As discussions around sustainability and ethical responsibility (at long last!) move to the forefront of the fashion industry, more brands are working to implement lasting, positive change — including Prada. In May, the luxury Godmother of global fashion announced the brand would no longer use fur. And in June, Prada’s 21st century evolution continued apace with the launch of Re-Nylon, an eco-friendly line of iconic bag silhouettes executed in a progressive new nylon, Econyl, a 100% regenerated fiber from fishnets and other nylon excess. The Prada Re-Nylon collection reintroduces six classic styles for men and women: the belt bag, the shoulder bag, a tote, duffle, and two Prada backpacks (our personal picks, btw). The entire collection is produced from environmentally-friendly materials, and features a chic re-interpretation of the signature triangular Prada logo we all know and covet.
“Our ultimate goal will be to convert all Prada virgin nylon into Re-Nylon by the end of 2021,” said Lorenzo Bertelli, Prada Group Head of Marketing and Communications. “This project highlights our continued efforts towards promoting a responsible business. [And,] this collection will allow us to make our contribution and create products without using new resources.”
As part of the launch, the brand will also showcase the cutting-edge processes behind the Re-Nylon through “What We Carry,” a series of videos in partnership with National Geographic. Each of the five episodes will take the viewer through each material that makes up Econyl yarn, revealing the inner workings of the factories and facilities that produce this state-of-the-art, planet-loving fabric.
Refinery29 will exclusively premiere each installment, beginning with a trek to Phoenix, Arizona, home of the very first (yes, really) carpet recycling facility in the U.S. which can recycle up to 16,000 metric tons each year. (For context: Shockingly less than 3% of the 1.6 million tons of carpet discarded in the US each year is recycled.) In the first episode, Prada’s reporter Bonnie Wright and National Geographic Explorer’s Asher Jay show us one of one of the materials that makes up Econyl.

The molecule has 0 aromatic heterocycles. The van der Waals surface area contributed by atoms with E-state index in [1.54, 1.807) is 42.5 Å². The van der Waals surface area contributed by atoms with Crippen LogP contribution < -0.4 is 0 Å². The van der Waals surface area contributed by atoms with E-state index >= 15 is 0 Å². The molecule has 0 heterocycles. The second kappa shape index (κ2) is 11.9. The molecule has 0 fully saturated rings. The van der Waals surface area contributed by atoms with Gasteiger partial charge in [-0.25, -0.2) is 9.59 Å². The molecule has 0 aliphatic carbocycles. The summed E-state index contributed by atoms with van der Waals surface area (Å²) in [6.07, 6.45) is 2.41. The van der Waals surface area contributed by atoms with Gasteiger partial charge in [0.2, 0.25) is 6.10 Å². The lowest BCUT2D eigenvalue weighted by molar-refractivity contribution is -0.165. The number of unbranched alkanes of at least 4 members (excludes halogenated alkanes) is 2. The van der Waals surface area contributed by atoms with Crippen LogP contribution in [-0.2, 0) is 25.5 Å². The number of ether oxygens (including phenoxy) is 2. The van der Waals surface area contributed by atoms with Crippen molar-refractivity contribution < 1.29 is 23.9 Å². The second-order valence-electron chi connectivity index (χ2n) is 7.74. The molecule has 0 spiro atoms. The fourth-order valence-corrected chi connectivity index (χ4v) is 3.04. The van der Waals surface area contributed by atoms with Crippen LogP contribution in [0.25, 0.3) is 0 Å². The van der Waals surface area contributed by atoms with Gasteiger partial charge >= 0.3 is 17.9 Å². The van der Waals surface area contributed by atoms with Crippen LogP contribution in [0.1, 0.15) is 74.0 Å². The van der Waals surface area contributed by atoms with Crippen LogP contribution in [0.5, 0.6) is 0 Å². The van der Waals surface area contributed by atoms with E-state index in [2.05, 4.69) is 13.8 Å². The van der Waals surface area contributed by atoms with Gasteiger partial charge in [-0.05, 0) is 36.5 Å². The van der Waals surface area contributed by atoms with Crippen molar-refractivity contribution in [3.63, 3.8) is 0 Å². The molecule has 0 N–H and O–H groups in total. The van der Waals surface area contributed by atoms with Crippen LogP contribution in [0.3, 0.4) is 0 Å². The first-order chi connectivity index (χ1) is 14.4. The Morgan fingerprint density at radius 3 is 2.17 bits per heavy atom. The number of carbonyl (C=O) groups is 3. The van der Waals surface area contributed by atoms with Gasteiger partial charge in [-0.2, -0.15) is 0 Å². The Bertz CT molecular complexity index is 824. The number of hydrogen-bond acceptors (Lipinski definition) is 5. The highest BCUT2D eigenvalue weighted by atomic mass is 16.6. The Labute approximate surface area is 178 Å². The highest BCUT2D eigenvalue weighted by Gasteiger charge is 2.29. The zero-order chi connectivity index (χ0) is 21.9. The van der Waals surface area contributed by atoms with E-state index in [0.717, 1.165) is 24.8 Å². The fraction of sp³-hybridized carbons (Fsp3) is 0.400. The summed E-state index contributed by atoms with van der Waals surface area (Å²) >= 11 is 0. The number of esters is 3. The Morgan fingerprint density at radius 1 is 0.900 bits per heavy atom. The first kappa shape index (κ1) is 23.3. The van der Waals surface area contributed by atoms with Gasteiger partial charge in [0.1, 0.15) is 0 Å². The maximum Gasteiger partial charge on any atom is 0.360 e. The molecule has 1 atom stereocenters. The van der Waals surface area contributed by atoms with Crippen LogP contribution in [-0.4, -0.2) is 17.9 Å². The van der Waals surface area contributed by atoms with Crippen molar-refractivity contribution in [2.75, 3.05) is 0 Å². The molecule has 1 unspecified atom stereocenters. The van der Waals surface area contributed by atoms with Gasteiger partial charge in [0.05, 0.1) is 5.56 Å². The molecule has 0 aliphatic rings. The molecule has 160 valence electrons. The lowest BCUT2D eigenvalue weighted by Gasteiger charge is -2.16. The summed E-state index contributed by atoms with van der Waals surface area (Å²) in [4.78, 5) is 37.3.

“I have always had great respect for Mrs. Prada’s ability to re-invent the boundaries of fashion, every look at a Prada show is new and inspired,” Wright tells Refinery29. “Prada is known for their iconic use of nylon, and yet they have recognized that systems within fashion, particularly luxury fashion, need to be rethought as our planet takes priority.”
In the second episode, South Sudanese-Australian model Adut Akech returned to Africa for the first time in many years to visit Cameroon to film with Joe Cutler, a National Geographic explorer and freshwater conservationist. Together, they explored another facet of Prada's Re-Nylon transparent supply chain. The nets found in Lake Ossa (one of Cameroon's biggest lakes) are recycled and transformed into new Econyl regenerated nylon. "Having this unique role was a really cool experience," Akech tells Refinery29 of being a Prada reporter. "I got to live one of my childhood dreams of being a news reporter, and it was for a brand I love as well. It's not everyday that you get that opportunity, so I cherished it a lot. I just hope I did a good enough job!"
The third episode in the series takes viewers to Mahana Bay, deep in the ocean, off the coast of New Zealand where 640,000 tons of fishing nets are dumped each year. Together, Australian actor and Prada reporter Alex Fitzalan — along with National Geographic Explorer, Asha de Vos, a Sri Lankan marine biologist fellow Rob Wilson, co-founder of Ghost Fishing New Zealand, and a group of volunteers — partnered together to remove harmful ghost nets from the sea bed as part of the Healthy Seas initiative. Once removed, the nets will be transferred to a textile yarn plant in Europe where it will be de-polymerized together with other nylon waste and recreated as Econyl regenerated nylon and woven into Prada Re-Nylon, used for the new Re-Nylon capsule collection.
Then, in the fourth edition of the series, Prada reporter Wei Daxun, a Chinese actor, traveled with National Geographic Explorer photojournalist Hannah Reyes to visit Parawin in Ganzhou City, a clothing factory. This is the first factory to recycle textile cuttings into Econyl regenerated nylon, which is then woven into Prada Re-Nylon.
Finally, the series wraps with Prada reporter Amanda Gorman, the inaugural US Youth Poet Laureate whose work celebrates community and social change, and engineer and architect Arthur Huang, a trailblazer and National Geographic Explorer who focuses on the idea of upcycling waste into new forms. Together, they journey to Slovenia, which has recently become a hub of a new regenerative and sustainable industry, with 40,000 tons of material recycled annually. It is also home of Aquafil’s production plant for Econyl, established in the city of Ljubljana. This episode shows some of the more intricate chemical recycling process of depolymerisation, used to transforming tons of collected waste into virgin quality, pioneering new Econyl yarn.
Now that’s what we call a brand new bag.
Watch the final episode of “What We Carry” below, and stay tuned for future installments.
This article was originally published June 26, 2019.